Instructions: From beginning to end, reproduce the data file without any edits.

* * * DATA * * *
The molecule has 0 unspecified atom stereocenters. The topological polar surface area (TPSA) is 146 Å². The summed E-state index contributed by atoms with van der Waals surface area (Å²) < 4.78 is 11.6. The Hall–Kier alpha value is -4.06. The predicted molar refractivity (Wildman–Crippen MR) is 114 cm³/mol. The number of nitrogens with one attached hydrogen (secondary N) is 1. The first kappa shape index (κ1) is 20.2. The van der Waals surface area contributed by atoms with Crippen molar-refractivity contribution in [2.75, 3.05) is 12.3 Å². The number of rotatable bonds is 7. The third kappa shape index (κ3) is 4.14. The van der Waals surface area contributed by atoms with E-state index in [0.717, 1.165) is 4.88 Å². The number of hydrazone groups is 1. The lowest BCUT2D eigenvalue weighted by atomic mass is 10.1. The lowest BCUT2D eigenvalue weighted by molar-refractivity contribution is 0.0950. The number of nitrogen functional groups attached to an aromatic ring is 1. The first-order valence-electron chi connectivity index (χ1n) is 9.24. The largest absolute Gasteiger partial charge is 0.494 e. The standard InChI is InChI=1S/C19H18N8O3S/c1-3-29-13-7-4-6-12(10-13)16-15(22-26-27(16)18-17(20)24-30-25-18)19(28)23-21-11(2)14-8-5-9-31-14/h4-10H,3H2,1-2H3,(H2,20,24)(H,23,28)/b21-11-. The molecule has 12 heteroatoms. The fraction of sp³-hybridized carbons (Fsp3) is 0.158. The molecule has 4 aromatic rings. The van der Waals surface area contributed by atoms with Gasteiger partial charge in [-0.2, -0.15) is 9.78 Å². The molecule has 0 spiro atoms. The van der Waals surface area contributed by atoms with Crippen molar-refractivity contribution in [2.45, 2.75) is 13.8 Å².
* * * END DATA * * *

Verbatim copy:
The molecule has 0 unspecified atom stereocenters. The topological polar surface area (TPSA) is 146 Å². The summed E-state index contributed by atoms with van der Waals surface area (Å²) < 4.78 is 11.6. The Hall–Kier alpha value is -4.06. The predicted molar refractivity (Wildman–Crippen MR) is 114 cm³/mol. The number of nitrogens with one attached hydrogen (secondary N) is 1. The first kappa shape index (κ1) is 20.2. The van der Waals surface area contributed by atoms with Crippen molar-refractivity contribution in [2.75, 3.05) is 12.3 Å². The number of rotatable bonds is 7. The third kappa shape index (κ3) is 4.14. The van der Waals surface area contributed by atoms with E-state index in [0.717, 1.165) is 4.88 Å². The number of hydrazone groups is 1. The lowest BCUT2D eigenvalue weighted by atomic mass is 10.1. The lowest BCUT2D eigenvalue weighted by molar-refractivity contribution is 0.0950. The number of nitrogen functional groups attached to an aromatic ring is 1. The first-order valence-electron chi connectivity index (χ1n) is 9.24. The largest absolute Gasteiger partial charge is 0.494 e. The standard InChI is InChI=1S/C19H18N8O3S/c1-3-29-13-7-4-6-12(10-13)16-15(22-26-27(16)18-17(20)24-30-25-18)19(28)23-21-11(2)14-8-5-9-31-14/h4-10H,3H2,1-2H3,(H2,20,24)(H,23,28)/b21-11-. The molecule has 12 heteroatoms. The fraction of sp³-hybridized carbons (Fsp3) is 0.158. The molecule has 4 aromatic rings. The van der Waals surface area contributed by atoms with Gasteiger partial charge in [-0.2, -0.15) is 9.78 Å². The molecule has 0 spiro atoms. The van der Waals surface area contributed by atoms with Crippen molar-refractivity contribution in [2.45, 2.75) is 13.8 Å².